Microsoft Design
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Microsoft Design

Taking the Leap from 2D to 3D

Notes from my first year on the HoloLens design team

I felt as though I had jumped into the driver’s seat without knowing how to drive the car. I was overwhelmed and scared, yet very focused.

Good-bye frame. Hello spatial / diegetic UI

Body-Locked / Tag Along

World-locked positioning places an element in a specific area within a user’s environment. It’s one of the most magical things a user can experience in HoloLens.

Diegetic UI + World locked
Fragments — Diegetic UI examples (Images from HoloLens site)

The return of skeuomorphism and magical interaction

Job Simulator
Doraemon’s magical door (left) and Ruby slippers(right)

Understand different input methods

Available inputs in HoloLens (Images from HoloLens site)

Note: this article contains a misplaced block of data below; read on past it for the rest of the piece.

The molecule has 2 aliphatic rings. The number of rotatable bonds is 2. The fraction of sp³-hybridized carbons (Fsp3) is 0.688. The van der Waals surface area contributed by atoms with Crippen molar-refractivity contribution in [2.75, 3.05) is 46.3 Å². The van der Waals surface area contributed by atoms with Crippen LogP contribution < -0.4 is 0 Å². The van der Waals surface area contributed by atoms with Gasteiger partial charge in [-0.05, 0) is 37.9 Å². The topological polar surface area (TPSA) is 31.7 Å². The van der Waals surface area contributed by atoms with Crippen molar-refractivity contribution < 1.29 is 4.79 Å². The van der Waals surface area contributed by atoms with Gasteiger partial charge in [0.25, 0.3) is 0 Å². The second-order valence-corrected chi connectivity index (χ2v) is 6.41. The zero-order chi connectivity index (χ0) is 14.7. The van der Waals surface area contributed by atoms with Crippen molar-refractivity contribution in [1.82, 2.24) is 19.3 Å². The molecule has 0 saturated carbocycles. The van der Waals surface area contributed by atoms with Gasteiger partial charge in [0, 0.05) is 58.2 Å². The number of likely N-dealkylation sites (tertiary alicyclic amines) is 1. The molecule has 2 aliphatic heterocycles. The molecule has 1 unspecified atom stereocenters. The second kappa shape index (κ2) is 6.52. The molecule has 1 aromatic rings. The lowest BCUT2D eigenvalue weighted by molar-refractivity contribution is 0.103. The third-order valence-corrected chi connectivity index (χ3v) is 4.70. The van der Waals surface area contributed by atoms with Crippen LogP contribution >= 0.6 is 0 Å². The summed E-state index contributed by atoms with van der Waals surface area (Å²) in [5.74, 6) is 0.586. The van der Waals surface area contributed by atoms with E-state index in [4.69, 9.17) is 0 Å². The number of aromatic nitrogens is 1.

As Bill Buxton often says, “Everything is best for something, and worst for something else”.

Senso (Left) and Manus VR(Right)

Sketch the scene and test in the headset

No matter how closely I sketched out the scene in 3D, the actual experience in headset was almost never the same as the sketch. That’s why it’s important to test out the scene in the target headsets.

I made this simple tutorial for non-programmers like myself.

Take the leap

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Stories from the thinkers and tinkerers at Microsoft. Sharing sketches, designs, and everything in between.

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